I think the villagers were speechless and didn’t know what to do! When you read the rest of the chapter, you will see that the villagers didn’t even do the one thing Naomi asked of them. For once, I am glad people did not listen to the widow! When Naomi told them to call her Mara, nobody did. We do not remind a widow to be bitter. 

But what about God? How did He respond to Naomi’s bitterness?

Naomi’s feelings of bitterness were not God’s reality. God’s love for her had not failed. He did not waiver or take His eyes off of her for a moment. God warns us to not let bitterness take root, but He has a remedy for this toxic acid. 

“For he knows our frame; he remembers that we are dust.” (Psalm 103:14). He knew a path beyond her bitterness. With tender compassion and mercy, God knew she needed rest. Naomi’s journey back to Bethlehem had been at least fifty miles, all on foot. She had walked for at least five days through a mountainous wilderness, slept under the stars, and carried everything she owned, including food, water, and her many, heavy heartaches. When she walked into Bethlehem, she was physically, emotionally, and spiritually exhausted. 

Better: She Gets Some Rest 

God is far more patient with us than we are with each other. If you read the rest of the story, you won’t hear much about Naomi. I believe she’s resting. But she works behind the scenes, match-making a good marriage for Ruth. God is gently working in Naomi’s heart, replacing bitterness with hope. We even see her begin to be thankful and praise Him. The power of gratitude and rest neutralized the acid bite of bitterness.

Better: She Receives God’s Gift

Naomi’s story doesn’t end there, though. Near the end of the book, we read, “Naomi has a son.” The child, Obed, was Ruth and Boaz’s baby, but Scripture endowed him to Naomi as her kinsman-redeemer. Naomi’s response was significant. She could have chosen to be bitter and reject her role as caretaker for her grandson, but note what Naomi does: she decided to care for the baby boy. This boy, Obed, was King David’s grandfather. Naomi’s choice for love instead of bitterness had an impact that lasted for generations.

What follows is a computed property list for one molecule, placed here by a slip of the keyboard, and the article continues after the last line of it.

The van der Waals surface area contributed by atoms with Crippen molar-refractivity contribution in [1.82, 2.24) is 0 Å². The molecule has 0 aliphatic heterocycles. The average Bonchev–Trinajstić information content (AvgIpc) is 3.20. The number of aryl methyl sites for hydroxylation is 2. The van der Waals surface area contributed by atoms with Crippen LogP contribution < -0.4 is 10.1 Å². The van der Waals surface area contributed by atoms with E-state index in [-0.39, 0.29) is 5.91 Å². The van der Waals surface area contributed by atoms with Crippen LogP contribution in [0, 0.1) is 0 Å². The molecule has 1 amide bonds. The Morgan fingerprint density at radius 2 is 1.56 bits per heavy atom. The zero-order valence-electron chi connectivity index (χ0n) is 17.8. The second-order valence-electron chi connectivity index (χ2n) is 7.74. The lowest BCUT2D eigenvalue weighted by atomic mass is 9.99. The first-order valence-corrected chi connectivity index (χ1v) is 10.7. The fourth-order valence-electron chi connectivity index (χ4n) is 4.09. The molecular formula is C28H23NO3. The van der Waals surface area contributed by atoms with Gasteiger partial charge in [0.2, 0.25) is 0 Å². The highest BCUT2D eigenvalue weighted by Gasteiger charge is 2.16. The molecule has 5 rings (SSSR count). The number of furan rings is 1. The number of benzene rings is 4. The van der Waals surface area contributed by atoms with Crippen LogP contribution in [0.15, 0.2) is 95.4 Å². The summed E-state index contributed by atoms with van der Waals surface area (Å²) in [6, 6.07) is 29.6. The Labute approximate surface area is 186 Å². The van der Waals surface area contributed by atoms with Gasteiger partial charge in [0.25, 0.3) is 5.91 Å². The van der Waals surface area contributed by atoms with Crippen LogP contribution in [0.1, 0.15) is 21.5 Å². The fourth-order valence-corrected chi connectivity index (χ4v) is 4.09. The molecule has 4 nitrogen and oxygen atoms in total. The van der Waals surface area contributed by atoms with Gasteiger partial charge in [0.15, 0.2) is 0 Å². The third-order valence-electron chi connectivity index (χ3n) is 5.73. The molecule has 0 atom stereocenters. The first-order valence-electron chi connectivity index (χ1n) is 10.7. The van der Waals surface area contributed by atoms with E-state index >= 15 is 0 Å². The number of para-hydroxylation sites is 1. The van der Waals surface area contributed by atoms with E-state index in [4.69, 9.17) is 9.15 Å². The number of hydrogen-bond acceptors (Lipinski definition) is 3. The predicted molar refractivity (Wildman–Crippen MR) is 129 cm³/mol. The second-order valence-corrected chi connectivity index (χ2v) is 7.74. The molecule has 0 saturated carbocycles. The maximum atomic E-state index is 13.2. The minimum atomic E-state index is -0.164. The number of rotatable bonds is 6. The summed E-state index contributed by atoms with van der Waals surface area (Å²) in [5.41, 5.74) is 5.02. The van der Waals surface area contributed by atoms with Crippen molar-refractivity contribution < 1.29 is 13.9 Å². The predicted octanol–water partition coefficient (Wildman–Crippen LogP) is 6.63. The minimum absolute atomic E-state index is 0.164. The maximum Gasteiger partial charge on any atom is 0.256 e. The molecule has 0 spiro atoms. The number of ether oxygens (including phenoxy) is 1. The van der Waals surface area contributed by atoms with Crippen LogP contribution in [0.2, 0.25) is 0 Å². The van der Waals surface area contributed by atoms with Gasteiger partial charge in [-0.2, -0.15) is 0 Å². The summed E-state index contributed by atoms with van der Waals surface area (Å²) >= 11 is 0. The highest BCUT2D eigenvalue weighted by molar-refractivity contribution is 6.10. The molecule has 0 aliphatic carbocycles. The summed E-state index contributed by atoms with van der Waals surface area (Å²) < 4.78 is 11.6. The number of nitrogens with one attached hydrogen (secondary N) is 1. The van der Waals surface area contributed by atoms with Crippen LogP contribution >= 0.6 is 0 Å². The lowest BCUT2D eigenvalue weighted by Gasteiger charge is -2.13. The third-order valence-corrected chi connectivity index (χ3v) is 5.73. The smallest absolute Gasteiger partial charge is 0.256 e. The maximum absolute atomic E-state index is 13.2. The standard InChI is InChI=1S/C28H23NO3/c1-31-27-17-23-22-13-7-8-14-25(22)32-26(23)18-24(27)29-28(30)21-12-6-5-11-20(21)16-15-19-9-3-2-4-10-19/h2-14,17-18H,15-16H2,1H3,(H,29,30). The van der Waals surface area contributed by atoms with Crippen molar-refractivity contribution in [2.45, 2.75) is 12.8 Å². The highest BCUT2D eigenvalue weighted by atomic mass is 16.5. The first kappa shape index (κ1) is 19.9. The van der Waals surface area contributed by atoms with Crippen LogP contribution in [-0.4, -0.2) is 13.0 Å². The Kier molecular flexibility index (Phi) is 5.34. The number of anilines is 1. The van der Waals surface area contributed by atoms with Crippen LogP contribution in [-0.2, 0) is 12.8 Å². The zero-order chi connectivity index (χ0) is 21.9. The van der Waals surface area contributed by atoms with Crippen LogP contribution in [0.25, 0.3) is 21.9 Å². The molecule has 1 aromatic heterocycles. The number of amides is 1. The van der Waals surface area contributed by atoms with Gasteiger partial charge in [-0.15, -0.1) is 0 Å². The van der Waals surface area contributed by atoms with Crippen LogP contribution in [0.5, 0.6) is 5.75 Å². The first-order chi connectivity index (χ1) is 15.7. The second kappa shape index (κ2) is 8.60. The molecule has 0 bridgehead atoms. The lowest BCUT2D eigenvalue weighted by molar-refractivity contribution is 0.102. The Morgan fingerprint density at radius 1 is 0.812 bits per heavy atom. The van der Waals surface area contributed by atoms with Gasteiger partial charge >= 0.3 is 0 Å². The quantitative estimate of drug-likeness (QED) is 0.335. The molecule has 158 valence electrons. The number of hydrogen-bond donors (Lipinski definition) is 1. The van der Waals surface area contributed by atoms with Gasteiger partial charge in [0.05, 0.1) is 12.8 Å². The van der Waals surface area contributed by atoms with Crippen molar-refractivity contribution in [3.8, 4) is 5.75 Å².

We always have that choice to wallow in self-pity. Naomi could have sulked because this baby wasn’t from her own son, or because her husband wasn’t there to be the grandpa, right? Yes, dear reader, I know those are real and bitter temptations; I’ve experienced them, too. But, instead, we can follow Naomi’s example: open our arms and receive the good gifts God places in front of us. 

It will be Easter in only a few weeks, a time when we think about God’s Son, Jesus, our heavenly Redeemer. Naomi had a grandson to receive who restored her life. (Ruth 4:15). But we have a far better Son to receive--our Savior, Jesus. 

Bitterness: it’s an awful acid that eats at our soul. God knows and understands we are sometimes too weak to resist it, but our weakness is not His reality. He loves you. Receive the gift of redemption He provides. It’s so much better than the hazardous acids of bitterness. 

Ferree

To learn more about widowhood, order a copy of “Postcards from the Widows’ Path – Gleaning Hope and Purpose from the Book of Ruth.” It’s a gentle, biblical guide for widows that has many saying, “This is the best I’ve ever read!”